interview with Torsten Malm | studio malm | estonia | 12/09/2019


 Hello Torsten Malm! Thank you for taking the time to answer some questions for our readers. Please start by telling us something about yourself and what made you start tattooing?

I was working on my PhD in Mathematics at Aalto University in Finland when my girlfriend (now wife) Kätlin was learning to become a special effects makeup artist. She started drawing a lot to improve, and pushed me to do it with her. At first I hated drawing, but the more I drew, the more I started to love it. I had a completely new passion for art thanks to her.

Q: Every beginning is difficult in each profession, even when it comes to tattoo art. Did anyone help you learn the basic skills? What thought kept you motivated to keep pushing forward?
A: We started on our own, but Jari Kajaste was our mentor who helped us get the basics. He saw potential in us and decided to take us under his wing. Seeing other artists creating better and better work kept me motivated. I wanted to learn as much as it took to get on their level. I definitely knew that I needed to keep moving around the world to learn even more. This hunger for knowledge still remains and I am constantly trying to improve.

Q: What type of art is your major creative source? Any favourite artists you look up to?
A: Definitely nature and basically all types of art but specially in a realistic key inspire me. If I had to choose some forms of art, then I would say classical oil paintings, realistic tattoos, and photography inspire me the most. I respect all artists who are serious about their art and I have numerous artists I look up to, but if I would have to name someone, I would say painter Cesar Santos, and tattoo artists Andrey Kolbasin, Dmitriy Samohin, and my wife Kätlin Malm. Obviously there are a million more artists I look up to, and always will, but it is impossible to mention everybody in this interview.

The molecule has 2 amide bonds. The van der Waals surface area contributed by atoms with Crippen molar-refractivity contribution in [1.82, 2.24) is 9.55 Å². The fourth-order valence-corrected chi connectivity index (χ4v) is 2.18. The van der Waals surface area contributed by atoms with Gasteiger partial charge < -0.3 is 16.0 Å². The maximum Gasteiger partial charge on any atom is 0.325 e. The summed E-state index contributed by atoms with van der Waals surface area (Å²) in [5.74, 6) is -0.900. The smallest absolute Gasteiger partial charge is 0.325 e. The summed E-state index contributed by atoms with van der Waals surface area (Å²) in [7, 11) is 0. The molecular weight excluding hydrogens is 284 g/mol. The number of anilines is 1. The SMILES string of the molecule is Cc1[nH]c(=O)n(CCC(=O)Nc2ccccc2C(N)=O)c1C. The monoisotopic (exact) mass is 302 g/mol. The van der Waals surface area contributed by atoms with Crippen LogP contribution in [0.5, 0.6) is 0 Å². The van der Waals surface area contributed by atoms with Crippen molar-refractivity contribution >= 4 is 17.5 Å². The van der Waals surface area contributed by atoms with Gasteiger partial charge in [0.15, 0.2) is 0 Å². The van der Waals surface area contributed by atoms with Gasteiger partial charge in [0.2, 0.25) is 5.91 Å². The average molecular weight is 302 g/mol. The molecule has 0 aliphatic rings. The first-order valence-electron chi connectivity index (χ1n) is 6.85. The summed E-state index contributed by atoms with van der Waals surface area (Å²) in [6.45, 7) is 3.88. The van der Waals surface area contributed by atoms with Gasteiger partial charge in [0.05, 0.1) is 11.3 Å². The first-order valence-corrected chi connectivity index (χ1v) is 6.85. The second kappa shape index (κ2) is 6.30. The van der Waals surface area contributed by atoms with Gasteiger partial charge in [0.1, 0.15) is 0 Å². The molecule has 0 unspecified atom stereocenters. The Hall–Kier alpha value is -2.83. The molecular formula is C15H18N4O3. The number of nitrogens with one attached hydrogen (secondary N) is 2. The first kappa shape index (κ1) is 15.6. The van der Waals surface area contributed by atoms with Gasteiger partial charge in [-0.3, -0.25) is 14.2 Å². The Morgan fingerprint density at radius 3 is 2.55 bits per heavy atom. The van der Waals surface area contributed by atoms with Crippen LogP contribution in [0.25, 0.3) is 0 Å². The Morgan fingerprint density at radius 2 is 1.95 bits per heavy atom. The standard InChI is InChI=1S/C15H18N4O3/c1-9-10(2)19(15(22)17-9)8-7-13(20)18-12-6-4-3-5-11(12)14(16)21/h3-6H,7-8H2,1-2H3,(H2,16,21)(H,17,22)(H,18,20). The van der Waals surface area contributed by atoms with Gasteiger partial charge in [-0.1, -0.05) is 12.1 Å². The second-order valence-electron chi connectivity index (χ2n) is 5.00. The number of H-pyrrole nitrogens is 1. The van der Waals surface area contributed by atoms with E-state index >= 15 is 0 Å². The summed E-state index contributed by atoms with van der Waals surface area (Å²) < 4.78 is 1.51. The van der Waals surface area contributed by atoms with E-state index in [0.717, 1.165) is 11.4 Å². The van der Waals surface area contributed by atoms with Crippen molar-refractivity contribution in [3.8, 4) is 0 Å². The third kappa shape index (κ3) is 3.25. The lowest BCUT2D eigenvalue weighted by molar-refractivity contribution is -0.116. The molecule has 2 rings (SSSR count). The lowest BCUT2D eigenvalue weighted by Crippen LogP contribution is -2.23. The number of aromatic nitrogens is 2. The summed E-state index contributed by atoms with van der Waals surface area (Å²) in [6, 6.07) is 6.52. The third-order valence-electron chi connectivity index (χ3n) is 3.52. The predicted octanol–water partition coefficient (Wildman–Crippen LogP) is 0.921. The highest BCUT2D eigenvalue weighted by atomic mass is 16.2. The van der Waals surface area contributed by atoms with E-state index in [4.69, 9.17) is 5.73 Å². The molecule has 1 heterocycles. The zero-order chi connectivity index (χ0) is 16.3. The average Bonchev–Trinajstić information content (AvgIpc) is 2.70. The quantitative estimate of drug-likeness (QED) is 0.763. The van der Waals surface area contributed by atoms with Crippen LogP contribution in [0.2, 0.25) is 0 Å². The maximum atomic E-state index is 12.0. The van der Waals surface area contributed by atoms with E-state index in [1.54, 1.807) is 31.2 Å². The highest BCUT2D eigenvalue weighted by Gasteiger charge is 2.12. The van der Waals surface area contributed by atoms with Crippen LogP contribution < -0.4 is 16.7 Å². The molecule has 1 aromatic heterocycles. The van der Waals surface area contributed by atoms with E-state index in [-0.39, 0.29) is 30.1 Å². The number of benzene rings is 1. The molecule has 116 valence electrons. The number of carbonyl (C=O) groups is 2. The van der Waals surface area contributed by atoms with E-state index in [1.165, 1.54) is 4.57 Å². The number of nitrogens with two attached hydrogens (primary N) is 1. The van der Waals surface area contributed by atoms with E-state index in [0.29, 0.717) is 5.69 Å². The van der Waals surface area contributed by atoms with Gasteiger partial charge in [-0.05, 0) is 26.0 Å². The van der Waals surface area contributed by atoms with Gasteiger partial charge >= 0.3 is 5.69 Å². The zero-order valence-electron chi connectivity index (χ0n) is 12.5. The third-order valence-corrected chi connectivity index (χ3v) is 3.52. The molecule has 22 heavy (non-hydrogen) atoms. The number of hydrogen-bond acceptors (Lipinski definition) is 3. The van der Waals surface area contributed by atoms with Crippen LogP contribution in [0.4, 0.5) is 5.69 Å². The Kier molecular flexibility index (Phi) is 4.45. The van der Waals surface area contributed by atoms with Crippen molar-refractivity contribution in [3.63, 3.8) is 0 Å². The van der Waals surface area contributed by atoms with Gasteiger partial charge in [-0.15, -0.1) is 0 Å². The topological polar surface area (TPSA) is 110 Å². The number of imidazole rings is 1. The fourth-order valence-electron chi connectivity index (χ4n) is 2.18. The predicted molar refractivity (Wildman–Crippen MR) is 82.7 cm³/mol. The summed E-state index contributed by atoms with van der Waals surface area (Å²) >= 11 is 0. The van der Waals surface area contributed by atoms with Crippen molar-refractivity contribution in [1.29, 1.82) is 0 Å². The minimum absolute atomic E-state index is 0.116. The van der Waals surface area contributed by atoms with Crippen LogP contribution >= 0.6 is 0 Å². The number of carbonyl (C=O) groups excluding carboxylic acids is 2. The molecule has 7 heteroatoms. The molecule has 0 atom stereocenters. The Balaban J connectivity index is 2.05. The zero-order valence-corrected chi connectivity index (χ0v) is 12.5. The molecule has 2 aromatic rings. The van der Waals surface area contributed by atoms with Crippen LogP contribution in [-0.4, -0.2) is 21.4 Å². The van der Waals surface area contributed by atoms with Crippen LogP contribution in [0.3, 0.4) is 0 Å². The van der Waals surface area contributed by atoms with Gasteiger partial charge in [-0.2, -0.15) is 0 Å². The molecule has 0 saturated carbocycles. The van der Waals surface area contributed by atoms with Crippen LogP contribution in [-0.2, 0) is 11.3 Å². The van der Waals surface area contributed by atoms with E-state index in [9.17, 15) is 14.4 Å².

Q: How tattooing became part of your daily life? How much time took you to gain confidence and start working as a professional?
A: Tattooing just became my life because I put so much time and energy into it. I can’t say there has been a distinctive point when I felt like I would knock it out of the park for sure. I have always tried to just do my best, and a certain amount of insecurity will always remain I hope. I have now just become more comfortable with what I’m doing, rather than being overly confident in everything that I tattoo. I feel that it isn’t a good approach if one feels too confident in their work and feels like they can’t learn anything new.